The Fancier KingKong 10 is a CSC/DSLR Sling-type camera bag manufactured by the Ningbo Fancier corporation of China. It's a very customisable and capacious bag whose quality belies its reasonable price.
The KingKong 10 is the smallest of Fancier's backpack style sling bags and makes a feature of its size to be lightweight and easily portable, whilst also offering pretty good protection to the equipment that you're carrying inside.
The KingKong is black, with a very bright orange interior. The inside is accessible in a number of different ways, showing the thought that has been put into designing the bag.
The main access to the bag is through the rear face, which sits against your back in normal wear. A single zipper opens to provide full access to the insides. Loading is quick and easy through this large access way. On the inside of the well padded opening flap is a zippered compartment large enough to easily fit an iPad Mini with a case on. Padding extends the full length of the back of the bag, making it both comfortable and protective of the contents. There is a loop at the top of the bag for hanging from a hook when stored.
On the front of the bag you'll find a small accessory compartment, large enough to fit memory cards, filters and a desktop tripod. This has double zippers and inside you'll find pockets for memory cards and other accessories, a zipped mesh pocket on the inside of the flap and a tether for attaching your keys or ID. On the outside of this pocket is a strap for attaching a tripod.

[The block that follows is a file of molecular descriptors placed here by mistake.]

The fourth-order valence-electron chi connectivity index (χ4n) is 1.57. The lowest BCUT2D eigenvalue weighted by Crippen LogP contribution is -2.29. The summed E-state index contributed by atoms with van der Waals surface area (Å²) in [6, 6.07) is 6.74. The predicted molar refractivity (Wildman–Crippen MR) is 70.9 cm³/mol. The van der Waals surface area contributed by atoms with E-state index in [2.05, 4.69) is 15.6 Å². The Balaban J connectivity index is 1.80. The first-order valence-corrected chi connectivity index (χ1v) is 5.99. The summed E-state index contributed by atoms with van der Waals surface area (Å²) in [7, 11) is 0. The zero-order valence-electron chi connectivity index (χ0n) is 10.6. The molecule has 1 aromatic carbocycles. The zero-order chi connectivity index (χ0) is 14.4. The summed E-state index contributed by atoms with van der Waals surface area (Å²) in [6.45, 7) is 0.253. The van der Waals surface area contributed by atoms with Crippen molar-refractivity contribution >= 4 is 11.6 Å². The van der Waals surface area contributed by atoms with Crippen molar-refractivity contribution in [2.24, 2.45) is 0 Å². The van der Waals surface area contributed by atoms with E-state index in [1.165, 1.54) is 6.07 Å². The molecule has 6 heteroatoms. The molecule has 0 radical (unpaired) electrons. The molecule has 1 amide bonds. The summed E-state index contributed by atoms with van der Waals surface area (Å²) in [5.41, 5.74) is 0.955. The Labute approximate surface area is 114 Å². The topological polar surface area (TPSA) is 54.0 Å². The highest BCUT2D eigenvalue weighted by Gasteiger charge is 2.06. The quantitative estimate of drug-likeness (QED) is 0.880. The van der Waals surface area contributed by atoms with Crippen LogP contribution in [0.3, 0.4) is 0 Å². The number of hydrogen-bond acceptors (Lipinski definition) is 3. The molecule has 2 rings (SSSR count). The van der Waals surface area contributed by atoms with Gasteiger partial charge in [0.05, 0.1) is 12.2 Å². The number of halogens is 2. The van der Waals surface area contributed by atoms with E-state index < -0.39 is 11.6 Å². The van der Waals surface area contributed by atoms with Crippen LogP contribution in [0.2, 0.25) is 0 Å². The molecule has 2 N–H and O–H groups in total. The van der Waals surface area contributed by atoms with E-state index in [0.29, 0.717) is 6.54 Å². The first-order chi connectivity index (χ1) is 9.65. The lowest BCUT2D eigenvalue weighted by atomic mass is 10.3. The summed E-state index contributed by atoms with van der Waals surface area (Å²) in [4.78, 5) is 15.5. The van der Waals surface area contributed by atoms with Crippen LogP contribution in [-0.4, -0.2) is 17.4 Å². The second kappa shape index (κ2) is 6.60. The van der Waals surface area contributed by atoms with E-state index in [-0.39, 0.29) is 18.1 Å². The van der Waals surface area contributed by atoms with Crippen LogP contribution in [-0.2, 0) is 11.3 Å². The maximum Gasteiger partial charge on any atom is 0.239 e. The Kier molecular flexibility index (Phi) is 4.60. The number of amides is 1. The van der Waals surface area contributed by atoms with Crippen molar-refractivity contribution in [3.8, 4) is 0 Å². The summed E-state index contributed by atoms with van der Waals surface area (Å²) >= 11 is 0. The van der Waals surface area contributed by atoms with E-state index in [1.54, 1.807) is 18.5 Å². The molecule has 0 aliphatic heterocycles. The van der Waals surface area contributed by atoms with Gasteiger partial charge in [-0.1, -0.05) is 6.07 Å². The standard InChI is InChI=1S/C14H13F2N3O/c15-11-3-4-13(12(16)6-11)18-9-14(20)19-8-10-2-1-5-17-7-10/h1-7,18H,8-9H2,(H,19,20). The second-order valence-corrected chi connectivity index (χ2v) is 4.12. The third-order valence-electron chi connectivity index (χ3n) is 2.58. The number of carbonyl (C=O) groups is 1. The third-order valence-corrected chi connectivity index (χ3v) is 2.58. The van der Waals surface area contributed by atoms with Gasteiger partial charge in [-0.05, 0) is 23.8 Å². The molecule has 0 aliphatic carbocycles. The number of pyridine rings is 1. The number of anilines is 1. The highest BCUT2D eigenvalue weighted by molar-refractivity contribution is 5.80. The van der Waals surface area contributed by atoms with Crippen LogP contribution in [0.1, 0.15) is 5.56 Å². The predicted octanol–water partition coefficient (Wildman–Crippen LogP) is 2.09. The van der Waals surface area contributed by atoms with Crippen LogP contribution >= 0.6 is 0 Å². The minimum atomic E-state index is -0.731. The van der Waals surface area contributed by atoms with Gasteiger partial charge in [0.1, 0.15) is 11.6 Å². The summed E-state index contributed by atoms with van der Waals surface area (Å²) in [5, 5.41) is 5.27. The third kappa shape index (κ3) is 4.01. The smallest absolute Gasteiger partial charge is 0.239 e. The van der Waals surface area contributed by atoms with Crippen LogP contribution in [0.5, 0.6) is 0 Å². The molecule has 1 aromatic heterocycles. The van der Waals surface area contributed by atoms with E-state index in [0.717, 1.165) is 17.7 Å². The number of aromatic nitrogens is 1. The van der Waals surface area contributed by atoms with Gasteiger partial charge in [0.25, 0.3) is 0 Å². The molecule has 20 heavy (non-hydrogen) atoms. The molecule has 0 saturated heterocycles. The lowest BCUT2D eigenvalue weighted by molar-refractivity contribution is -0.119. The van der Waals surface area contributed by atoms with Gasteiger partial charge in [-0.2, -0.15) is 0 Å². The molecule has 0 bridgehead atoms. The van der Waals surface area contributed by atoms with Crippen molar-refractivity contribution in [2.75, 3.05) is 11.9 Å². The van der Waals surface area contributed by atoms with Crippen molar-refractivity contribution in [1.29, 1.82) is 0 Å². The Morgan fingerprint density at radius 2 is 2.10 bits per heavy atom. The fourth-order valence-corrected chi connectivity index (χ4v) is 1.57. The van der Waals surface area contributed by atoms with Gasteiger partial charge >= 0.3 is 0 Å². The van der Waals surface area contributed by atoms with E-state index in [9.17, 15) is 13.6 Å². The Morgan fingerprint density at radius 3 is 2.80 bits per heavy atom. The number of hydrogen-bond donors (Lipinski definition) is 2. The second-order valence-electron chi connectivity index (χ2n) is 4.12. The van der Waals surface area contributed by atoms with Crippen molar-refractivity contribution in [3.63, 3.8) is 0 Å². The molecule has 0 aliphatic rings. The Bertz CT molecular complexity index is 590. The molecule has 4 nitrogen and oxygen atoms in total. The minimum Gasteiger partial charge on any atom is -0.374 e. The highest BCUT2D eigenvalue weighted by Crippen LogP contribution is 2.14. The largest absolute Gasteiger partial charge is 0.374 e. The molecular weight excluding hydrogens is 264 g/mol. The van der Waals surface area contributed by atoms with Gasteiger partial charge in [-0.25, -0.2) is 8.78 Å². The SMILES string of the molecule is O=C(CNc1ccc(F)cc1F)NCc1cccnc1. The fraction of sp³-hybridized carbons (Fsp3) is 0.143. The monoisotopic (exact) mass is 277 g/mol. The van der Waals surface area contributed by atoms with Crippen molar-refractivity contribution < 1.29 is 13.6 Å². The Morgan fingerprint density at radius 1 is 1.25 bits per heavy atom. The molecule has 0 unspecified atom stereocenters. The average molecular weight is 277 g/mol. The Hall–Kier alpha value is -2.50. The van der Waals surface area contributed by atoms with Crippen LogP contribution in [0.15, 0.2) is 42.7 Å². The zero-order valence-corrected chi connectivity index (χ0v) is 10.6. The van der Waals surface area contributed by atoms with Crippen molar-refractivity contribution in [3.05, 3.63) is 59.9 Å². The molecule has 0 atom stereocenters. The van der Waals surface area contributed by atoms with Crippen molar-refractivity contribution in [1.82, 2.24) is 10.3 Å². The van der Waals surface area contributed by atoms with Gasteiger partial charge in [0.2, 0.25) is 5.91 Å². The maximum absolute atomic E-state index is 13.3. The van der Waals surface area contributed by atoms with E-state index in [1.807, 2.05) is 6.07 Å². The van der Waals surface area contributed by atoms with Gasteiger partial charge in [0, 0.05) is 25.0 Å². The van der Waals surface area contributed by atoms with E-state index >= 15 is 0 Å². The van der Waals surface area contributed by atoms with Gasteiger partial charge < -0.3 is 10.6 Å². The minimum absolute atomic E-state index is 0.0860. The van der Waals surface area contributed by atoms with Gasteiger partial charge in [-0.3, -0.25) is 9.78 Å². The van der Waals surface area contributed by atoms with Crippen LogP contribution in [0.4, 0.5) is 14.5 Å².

The top of the bag opens to provide access to the inside of the case. When purchased the internal dividers were set to create a separate compartment in this space, however I reconfigured them to allow me to carry my tripod inside the case. There are plenty of dividers provided, each attaching to the side of the case or each other via hook and look tape. Most people should be able to compartmentalise the inside of the case to suit their own requirements. For me, I split the case into one long section and four smaller sections, with my tripod, camera body, lenses and flash split into easily accessible compartments.
This is possible because the bag is also accessible through two double fastened side doors, each with a clasp and a zip closure. When the bag is swivelled around to the front of the body each of these doors becomes the top access allowing quick retrieval of the whatever you need from the inside.
The bag has two straps, the main a messenger style top to bottom side crossing body strap, with a secondary stabiliser to stop the bag moving when walking. This arrangement worked very well, whilst allowing quick repositioning of the bag to the front of the body for equipment access.
Finally in the base of the bag is a waterproof cover which can be quickly looped over the bag in inclement weather.
I found the KingKong to be well-made, with its closures all working slickly and the material feeling robust enough to live up to day to day usage. I was always confident that my bag was going to keep my gear protected. It doesn't shout 'camera bag' either, which should help with security in less salubrious areas of the world. With the main opening being against my back I never felt like anyone was going to be able to sneak their way into the bag when stood behind me.
Although I like to carry my tripod in the case, I did find that when put it on the outside that it had a tendency to swing around. I resolved that by using a small carabiner clip to attach the top of the tripod to the loop at the top of the bag.
Otherwise I found the KingKong to be remarkably good value for the NZ$69 that it cost me.